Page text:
Leading article: Not such a beautiful game

Share
Related Topics

The saddest thing about Rangers FC's slide into administration is not the spectacle of a 140-year old footballing institution brought low. Nor is it the dire implications for the Scottish league if one half of the "Old Firm" rivalry with Celtic is fatally wounded. Rather, it is that Rangers are so far from being an isolated case.

There are two strands to the club's financial meltdown. One is its annual losses of around £10m. The other, which precipitated the latest crisis, is a tax issue. Rangers have been using offshore "employee benefits trusts" to pay some staff, in an effort to minimise their tax bill. Now that HM Revenue & Customs has decided the practice is illegal, the club faces a bill of up to £70m, on top of the £9m it already owes.

It is too easy to point the finger at Craig Whyte, the Rangers owner. Too easy, and not entirely fair. Not only were the arcane financial structures created long before Mr Whyte bought the heavily indebted club for £1 nine months ago. More importantly, both vast debts in general, and EBTs in particular, are endemic across the sport both north and south of the border. Rangers are just the latest addition to a growing list of clubs – including such stalwarts as Portsmouth and Liverpool – that have been rocked by their debts in recent years. And as many as eight more big names may now face EBT investigations from HMRC similar to the one troubling Rangers.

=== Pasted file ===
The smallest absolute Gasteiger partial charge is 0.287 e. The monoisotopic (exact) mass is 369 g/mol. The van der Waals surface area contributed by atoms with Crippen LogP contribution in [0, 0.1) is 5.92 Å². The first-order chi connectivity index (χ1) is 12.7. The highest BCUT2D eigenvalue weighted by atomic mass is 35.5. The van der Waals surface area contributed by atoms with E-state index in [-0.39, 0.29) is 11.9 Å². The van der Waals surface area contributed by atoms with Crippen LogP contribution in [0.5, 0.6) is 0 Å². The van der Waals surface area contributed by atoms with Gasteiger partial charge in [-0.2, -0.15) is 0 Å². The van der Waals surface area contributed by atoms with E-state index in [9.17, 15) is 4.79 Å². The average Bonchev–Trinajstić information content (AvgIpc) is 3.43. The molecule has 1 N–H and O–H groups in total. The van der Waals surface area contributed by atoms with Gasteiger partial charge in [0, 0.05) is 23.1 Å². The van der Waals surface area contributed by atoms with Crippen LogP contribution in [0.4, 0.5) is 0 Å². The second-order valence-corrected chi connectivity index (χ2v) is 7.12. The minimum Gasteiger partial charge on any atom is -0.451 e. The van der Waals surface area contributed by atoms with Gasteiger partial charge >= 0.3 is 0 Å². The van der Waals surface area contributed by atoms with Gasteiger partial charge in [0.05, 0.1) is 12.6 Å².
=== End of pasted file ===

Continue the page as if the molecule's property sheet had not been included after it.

The root cause of football's money problem is not hard to find. Players' wages have spiralled unaffordably out of control, but clubs keep raising them further to lure the best talent. The result is a financial timebomb.

There have been moves to address the situation, most notably the "fair play" rules from Uefa which come into force in 2014. By limiting clubs' losses, European football's governing body hopes to cap wage bills. The scheme does have some clout: those that fail to comply could be expelled from Uefa's competitions. But it is only a small step forward, and far from enough. According to Uefa, the 665 top European clubs were £1.3bn in the red between them in 2010, despite their bringing in more than £10bn. Such losses are simply unsustainable. Alas, Rangers will not be the last to prove it.

React Now

Latest stories from i100
iJobs Job Widget
iJobs General

IT Portfolio Analyst/ PMO

£40000 - £50000 Per Annum Excellent benefits: Clearwater People Solutions Ltd:...

Systems Analyst (Technical, UML, UI)

£30000 - £40000 Per Annum + excellent benefits: Clearwater People Solutions Lt...

Cost Reporting-MI Packs-Edinburgh-Bank-£350/day

£300 - £350 per day + competitive: Orgtel: Cost Reporting Manager - MI Packs -...

Senior Private Client Solicitor - Gloucestershire

Excellent Salary: Austen Lloyd: Senior Private Client Solicitor - We are makin...

Day In a Page

Read Next
 

I was a Woman Against Feminism too

Siobhan Norton
A screengrab taken on July 13, 2014 from a video released by the Nigerian Islamist extremist group Boko Haram, showing the leader of the Nigerian Islamist extremist group Boko Haram, Abubakar Shekau